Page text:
The news: In February, 29th Ward Alderman Isaac Carothers resigned his post after pleading guilty to bribery charges.
Behind the news: Carothers’ resignation allows Mayor Richard M. Daley to appoint an alderman for the 35th time during his tenure. Almost half, or 17, of those appointments have been in the city’s 20 majority black wards, nearly twice as many as in the 15 majority white wards. In the past 10 years, seven of the 11 appointees, including Carothers’ replacement, have been in black wards, and only two have been in white wards.
Carothers replacement will be the 19th mayoral appointee on the current council. According to a University of Illinois at Chicago analysis, appointees are likely to vote with Daley, with 12 of the appointees on the council voting with the mayor on 100 percent of “key issues” between May 21, 2007, and April 30, 2008. “This is still a rubber-stamp city council,” said Dick Simpson, head of the political science department at UIC and former 44th Ward alderman. “There have been independent stirrings since the 2007 election, but it’s not enough.”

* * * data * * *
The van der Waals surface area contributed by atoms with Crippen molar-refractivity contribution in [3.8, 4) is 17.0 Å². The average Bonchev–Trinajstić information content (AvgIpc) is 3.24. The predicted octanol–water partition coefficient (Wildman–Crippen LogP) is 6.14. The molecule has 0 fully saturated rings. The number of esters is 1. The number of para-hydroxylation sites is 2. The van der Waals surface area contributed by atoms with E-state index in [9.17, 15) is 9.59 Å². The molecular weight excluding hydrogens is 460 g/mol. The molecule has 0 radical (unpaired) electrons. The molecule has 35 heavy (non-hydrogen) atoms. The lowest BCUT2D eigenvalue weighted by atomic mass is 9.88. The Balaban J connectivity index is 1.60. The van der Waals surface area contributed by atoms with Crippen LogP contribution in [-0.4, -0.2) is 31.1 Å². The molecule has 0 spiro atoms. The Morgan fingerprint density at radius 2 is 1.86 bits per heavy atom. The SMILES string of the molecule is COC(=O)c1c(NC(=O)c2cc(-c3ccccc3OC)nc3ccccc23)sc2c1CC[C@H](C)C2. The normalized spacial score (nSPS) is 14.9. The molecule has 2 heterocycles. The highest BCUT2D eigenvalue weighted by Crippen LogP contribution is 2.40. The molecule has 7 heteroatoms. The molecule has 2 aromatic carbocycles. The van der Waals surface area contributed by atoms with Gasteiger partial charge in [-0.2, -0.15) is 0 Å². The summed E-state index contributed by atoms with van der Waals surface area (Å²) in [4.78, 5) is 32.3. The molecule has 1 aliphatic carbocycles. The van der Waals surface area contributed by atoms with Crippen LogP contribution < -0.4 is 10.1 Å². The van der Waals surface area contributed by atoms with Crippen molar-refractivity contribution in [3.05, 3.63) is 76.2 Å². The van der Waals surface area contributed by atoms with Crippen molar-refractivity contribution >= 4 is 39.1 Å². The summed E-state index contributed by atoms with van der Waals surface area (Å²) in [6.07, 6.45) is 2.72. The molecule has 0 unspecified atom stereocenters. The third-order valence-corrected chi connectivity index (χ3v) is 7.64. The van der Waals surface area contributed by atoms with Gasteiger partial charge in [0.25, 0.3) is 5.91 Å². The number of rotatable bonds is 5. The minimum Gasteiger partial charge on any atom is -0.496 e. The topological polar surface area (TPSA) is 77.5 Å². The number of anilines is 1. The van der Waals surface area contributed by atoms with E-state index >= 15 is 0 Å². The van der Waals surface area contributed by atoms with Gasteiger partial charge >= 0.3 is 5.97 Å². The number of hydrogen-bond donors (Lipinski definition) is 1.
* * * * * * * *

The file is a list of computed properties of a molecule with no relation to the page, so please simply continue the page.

This voting pattern is especially problematic in black wards, where support for Daley is lowest, Simpson said. Appointments often create a disconnect between the alderman and the ward’s residents, who feel they aren’t being represented.
“A pro-Daley voting record isn’t a good thing in the black community, so those appointees become more vulnerable during elections,” he said.